Here, the Certificate specifies that S.S.B. Partnership interests may be assigned only to members of the immediate family, "subject to the terms of the [Agreement]." Section N of the Agreement, in turn, specifically discusses and defines assignments. It indicates that assignments include sales. Section N also indicates that assignments are permissible under Section O. Section O holds that when a partner assigns her interest, the effect is that her partnership interest is "terminated." Section O goes on to discuss transfers of interest in other contexts, such as the waiver of restrictions on transfers if the partnership is unable to obtain financing in certain situations.

Therefore, reading the Agreement in conjunction with the Certificate, we believe that Ms. B~ has the general right to assign her transferable interest (her right to receive profit distributions) in S.S.B. Partnership to a member of her immediate family. Normally, under the ULPA, when a partner assigns her transferable interest, she retains her other rights as a partner, such as her right to engage in management of the limited partnership's activities. Id. at §§ 45-10.2-63(1)(c)(1-3), 45-10.2-63(4). However, the statute provides that when the partner dissociates from the partnership via a method set forth in the Agreement, the partner does not retain any rights in the partnership. Id. at §§ 45-10.2-55(2)(b) (methods of dissociation); 45-10.2-56(1)(a) (dissociation ends all rights as a partner). We believe the Agreement in this case sets forth just such a method for dissociation. In other words, the Agreement describes circumstances by which a partner may be relieved of all rights to the partnership, rather than just her right to receive profit distributions.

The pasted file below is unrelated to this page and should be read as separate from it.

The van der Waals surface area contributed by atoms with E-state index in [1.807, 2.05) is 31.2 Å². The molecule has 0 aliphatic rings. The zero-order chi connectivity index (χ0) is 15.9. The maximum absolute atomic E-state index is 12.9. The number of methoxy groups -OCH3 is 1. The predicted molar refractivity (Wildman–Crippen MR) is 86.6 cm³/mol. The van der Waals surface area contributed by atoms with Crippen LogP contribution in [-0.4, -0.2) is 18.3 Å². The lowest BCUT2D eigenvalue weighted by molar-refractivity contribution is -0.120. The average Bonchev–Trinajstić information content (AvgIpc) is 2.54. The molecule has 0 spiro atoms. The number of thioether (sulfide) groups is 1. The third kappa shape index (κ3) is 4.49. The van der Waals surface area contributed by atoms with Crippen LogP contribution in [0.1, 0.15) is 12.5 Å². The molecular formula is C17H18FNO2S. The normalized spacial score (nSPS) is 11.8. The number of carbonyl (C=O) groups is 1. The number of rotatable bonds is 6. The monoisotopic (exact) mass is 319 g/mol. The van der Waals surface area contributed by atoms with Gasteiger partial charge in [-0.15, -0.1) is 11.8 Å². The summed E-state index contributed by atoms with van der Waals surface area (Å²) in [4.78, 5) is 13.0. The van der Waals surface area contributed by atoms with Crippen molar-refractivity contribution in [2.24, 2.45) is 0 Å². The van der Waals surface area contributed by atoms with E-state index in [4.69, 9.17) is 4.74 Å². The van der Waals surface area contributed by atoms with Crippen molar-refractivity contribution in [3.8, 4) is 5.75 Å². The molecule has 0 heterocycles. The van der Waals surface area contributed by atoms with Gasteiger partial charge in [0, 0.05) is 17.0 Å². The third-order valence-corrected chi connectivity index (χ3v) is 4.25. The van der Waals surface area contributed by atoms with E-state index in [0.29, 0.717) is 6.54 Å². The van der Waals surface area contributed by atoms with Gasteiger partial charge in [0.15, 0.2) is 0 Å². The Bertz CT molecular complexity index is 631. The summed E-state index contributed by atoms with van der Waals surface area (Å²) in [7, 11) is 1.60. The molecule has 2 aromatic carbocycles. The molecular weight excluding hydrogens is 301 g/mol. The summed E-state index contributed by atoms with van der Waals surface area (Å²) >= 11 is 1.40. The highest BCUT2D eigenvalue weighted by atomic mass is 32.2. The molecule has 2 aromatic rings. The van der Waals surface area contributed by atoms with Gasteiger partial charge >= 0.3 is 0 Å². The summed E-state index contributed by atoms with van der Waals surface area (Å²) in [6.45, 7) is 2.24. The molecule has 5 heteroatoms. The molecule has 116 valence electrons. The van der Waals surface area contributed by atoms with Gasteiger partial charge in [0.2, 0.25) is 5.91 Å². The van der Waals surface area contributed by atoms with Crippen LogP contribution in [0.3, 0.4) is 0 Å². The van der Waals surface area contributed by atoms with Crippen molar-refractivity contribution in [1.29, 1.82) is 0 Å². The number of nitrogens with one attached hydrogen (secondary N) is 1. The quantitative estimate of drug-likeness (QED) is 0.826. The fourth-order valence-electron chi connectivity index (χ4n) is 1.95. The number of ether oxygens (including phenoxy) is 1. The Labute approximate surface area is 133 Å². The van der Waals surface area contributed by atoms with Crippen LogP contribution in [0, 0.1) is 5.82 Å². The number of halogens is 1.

As noted above, the Agreement specifies that an assignment of an interest is one method of "terminating" the partner's interest in S.S.B. Partnership (the other methods of termination are death, incapacity, bankruptcy, or withdrawal). We interpret "termination of partnership interests" as synonymous with "dissociation" under the ULPA. Thus, we believe that if Ms. B~ assigns her S.S.B. Partnership interests to anyone, she dissociates from S.S.B. Partnership and does not retain any rights.

For the reasons set forth above, we conclude that Ms. B~ has a right to assign her interest in S.S.B. Partnership to an immediate family member, and that assigning her interest would dissociate her from the partnership and dissolve all of her rights to the partnership. We note that the evidence you provided did not indicate that Ms. B~ had already assigned her interest, or that she had any intention of doing so in the future. Thus, we assume she still owns her interest in S.S.B. Partnership and has all the rights of a limited partner.